The Panama Papers were an explosion that sent political shock waves across the globe. And now the knock on effect has hit Google as the EU will force them to publish their profit records and tax returns for all to see.
The new proposals announced on Tuesday will mean public access to a breakdown of a wide range of Google’s financial affairs in all 28 EU member states and the world’s shadiest tax havens.
The planned EU order comes in the aftermath of the Google ‘sweetheart’ tax deal‘, which dominated headlines in January. The government managed to persuade the corporation to pay a measly 3% corporation tax for a decade. Meanwhile, UK corporation tax currently stands at 20%. Mr Osborne hailed this deal as a “victory“.
According to Professor Prem Sikka at the University of Essex, Google made £7.2bn between 2005-2014. Take corporation tax at 20% and Google netted £1.24bn from tax dodging for the decade. Over a billion that could be used on our buckling NHS, housing crisis or welfare state. During times of relentless austerity, where recent changes now mean 6 million working families will lose out on £37.31 per month.
And now Google will have to share their profits, taxes, employees and turnover records with the world. The findings would lay bare the details of Google’s rampant tax avoidance.
It’s not just Google
All multinationals operating within the EU – such as Apple and Starbucks – will have to follow the same transparency laws as Google should the legislation be passed. According to a study by Citizens for Tax Justice, Apple has a monumental £83bn offshore. And extraordinarily, Starbucks paid 0% UK corporation tax for four years.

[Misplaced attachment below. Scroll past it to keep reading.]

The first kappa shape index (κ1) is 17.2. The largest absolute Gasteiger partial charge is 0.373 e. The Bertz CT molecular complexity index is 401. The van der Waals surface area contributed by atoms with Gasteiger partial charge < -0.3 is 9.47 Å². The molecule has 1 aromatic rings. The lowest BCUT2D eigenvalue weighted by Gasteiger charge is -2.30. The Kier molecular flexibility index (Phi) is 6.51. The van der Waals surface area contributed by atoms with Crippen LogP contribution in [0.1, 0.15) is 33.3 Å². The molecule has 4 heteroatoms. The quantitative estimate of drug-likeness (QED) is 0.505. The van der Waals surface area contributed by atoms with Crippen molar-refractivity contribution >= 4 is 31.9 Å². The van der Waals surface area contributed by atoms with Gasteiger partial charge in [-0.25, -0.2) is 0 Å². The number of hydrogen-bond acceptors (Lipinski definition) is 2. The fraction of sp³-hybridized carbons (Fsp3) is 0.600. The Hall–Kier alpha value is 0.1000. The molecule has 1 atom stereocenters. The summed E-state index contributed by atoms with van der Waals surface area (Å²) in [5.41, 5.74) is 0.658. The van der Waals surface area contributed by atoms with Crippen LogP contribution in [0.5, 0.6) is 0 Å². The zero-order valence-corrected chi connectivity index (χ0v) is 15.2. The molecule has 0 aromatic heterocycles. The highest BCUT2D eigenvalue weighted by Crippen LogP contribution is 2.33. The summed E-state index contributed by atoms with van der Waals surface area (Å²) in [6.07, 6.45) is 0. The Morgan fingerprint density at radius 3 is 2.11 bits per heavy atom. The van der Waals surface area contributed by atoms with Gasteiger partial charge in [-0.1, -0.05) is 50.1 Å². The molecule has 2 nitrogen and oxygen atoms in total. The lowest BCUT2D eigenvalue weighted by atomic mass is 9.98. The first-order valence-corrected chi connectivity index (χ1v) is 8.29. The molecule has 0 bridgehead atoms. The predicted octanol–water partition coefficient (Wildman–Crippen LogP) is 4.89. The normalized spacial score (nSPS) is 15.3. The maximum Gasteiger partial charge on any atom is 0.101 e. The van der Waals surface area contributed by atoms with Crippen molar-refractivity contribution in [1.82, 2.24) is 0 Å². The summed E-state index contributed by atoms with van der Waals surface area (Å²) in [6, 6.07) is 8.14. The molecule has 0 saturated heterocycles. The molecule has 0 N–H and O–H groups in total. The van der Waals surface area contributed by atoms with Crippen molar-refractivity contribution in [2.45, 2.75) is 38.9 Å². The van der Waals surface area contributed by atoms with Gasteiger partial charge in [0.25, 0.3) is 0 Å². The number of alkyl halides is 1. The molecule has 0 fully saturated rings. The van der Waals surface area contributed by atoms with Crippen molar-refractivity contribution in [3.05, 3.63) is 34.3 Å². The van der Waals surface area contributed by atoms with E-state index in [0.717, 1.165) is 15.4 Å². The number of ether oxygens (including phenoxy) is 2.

The European commissioner for financial services, Lord Hill, said the public would gain
a clear idea of whether a large multinational is paying tax where they make their profits.
It’s not right that smaller companies should be at a competitive disadvantage to multinationals.
These corporate giants already have a wealth of power and funnelling extra cash out of the public purse only further polarises the balance of power between the individuals who own multinationals and the 99%. George Osborne also welcomed the proposals.
An unprecedented haul of information about Google, Apple and other multinationals may be uncovered. And unlike the Panama Papers themselves, these financial records will be public access with no media gatekeepers, who have only revealed a tiny portion of the information within the 11.5 million Panama documents.
The findings could be explosive.
– Learn more about tax at the accessible Tax Research UK.
– Write to your MP to express any concerns about tax dodging.
– Support The Canary so we can continue to tell it like it is.
Featured image via Flickr / Spiros Vathis.
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